NOT LONG INSIDE THE VILLA, THE CONFEDERACY ARRIVED AT A CUL-DE- SAC, SINGLY ADORNED.
PRENDULECK. This would appear to represent a mythical creature called a “limpet crane,” or perhaps a burrowing osprey in its apocryphal horned form — the regional folklore will readily conflate them.
This impasse deviates from the floor plan, so I imagine this is no simple ornament — there. See how the beak opens! I expect it contains a mechanism that can give us access to the further chambers from here. With this special pick, I might manage to open it, and perhaps deactivate a trap if there is one. Still, we must be wary. One moment…
THE FIFTH ITEM INSPECTED: A MECHANICAL TOY IN THE FORM OF A ROTUND GROTESQUE, FEATURING A BELLY CHAMBER THAT SPRINGS OPEN TO REVEAL SMALLER FIGURINES.
According to Euxinovan legends originating in the Roman era, Lapurnippas was appointed guardian of the nubile orphan Pampiphlorine, a scion of the oldest noble family of the island province of Thriampa. When bandits stormed the family seat, Lapurnippas hid himself in the woods and swallowed all of the gold bequeathed to his ward. This feat was possible because the old servant, faithful also to the forest god Arbrocomesus, had chosen to rest against a massive oak whose exposed roots bounded an ancient grove sacred to the deity. So long as Lapurnippas did not move from the spot, his health and safety would be sustained and his stomach could retain the treasure. It also served as a gold-lined conduit (accessible through his navel) to an underground sanctuary where Pampiphlorine and her attendants took refuge until the bandits were driven from the island. Before Lapurnippas rose again, certain unwelcome forest denizens, such as the parasite Coccidillio and the “bandit maiden” Plundribel, clambered inside his belly uninvited; their expulsion is the subject of several comedic fragments.
AULDOMOUCHE. This was plainly manufactured within the last decade or so, with these indiscriminate figures recalling less the original legends than the popular caricatures of those revelatory photographed magnifications of Balkan mallardfish eggs — which (due to the appearance of their undeveloped heads and the tendency of certain parasitic species to burst unexpectedly from afflicted specimens) drew comparison to the iconography of Lapurnippas. Recent entertainments bearing his name have strayed considerably from tradition.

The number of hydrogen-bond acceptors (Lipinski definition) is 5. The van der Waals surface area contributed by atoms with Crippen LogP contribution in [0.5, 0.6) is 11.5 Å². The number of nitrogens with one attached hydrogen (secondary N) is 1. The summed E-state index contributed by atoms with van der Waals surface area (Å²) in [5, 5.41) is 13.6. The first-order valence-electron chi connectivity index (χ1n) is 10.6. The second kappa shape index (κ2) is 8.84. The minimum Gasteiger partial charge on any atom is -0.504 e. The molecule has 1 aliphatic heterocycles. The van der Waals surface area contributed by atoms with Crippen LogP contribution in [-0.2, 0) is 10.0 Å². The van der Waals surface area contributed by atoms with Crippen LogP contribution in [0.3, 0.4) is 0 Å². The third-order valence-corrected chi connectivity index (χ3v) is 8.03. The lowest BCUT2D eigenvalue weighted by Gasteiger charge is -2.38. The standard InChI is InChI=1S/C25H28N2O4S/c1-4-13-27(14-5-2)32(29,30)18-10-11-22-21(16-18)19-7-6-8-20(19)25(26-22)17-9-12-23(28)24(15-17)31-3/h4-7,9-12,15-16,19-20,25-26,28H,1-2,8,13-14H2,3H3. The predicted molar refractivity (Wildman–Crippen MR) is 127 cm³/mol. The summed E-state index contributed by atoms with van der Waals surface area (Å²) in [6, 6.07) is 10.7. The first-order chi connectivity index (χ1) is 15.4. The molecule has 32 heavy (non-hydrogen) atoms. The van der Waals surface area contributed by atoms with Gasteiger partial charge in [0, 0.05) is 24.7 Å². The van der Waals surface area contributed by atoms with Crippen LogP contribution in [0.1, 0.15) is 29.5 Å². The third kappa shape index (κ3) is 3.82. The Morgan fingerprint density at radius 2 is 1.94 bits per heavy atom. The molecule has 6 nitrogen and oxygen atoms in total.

THE FIRST ITEM INSPECTED: A SCULPTED MODEL OF A RARE COELOBONESE FLOWER (R. CANDELABRUM) HOUSING AN ELECTRIC LAMP THAT CAME ALIGHT WHEN APPROACHED.
A close relative of the Indonesian Corpse flower, the jungle-dwelling Anajamut tinkar consists of a stemless, parasitic bloom, lacking roots of its own but subsistent on those of a lignified vine (the host in this case being the Tajamunugu grape, ibid.). Its name in Sulepawak means “dead dog’s ears,” as its fleshy petals (each up to half a yard long) taper like the ears of a Coelobonese toy boxer. While it gives off the same carrion odor as its relatives, this is often abated by another benign parasite: the Uburutan or Land jelly (P. terrestris), a coelenterate that, true to its name, is typically found out of water — albeit in very damp conditions. Its ideal resting place is the central cup of an Anajamut tinkar blossom, around which its wispy, barely visible tentacles can droop, ready to trap and devour Indomalayan buzzard midges that might otherwise chew away at the flower (ibid.) by stinging them with chemicals that, on contact with the plant’s flesh, will reduce its noxious odor. While the quelled stench might dissuade humans from destroying the flower, it remains perceptible to needed pollinators such as Carbuncle scarabs (ibid.) and their larvae — which the Uburutan spares.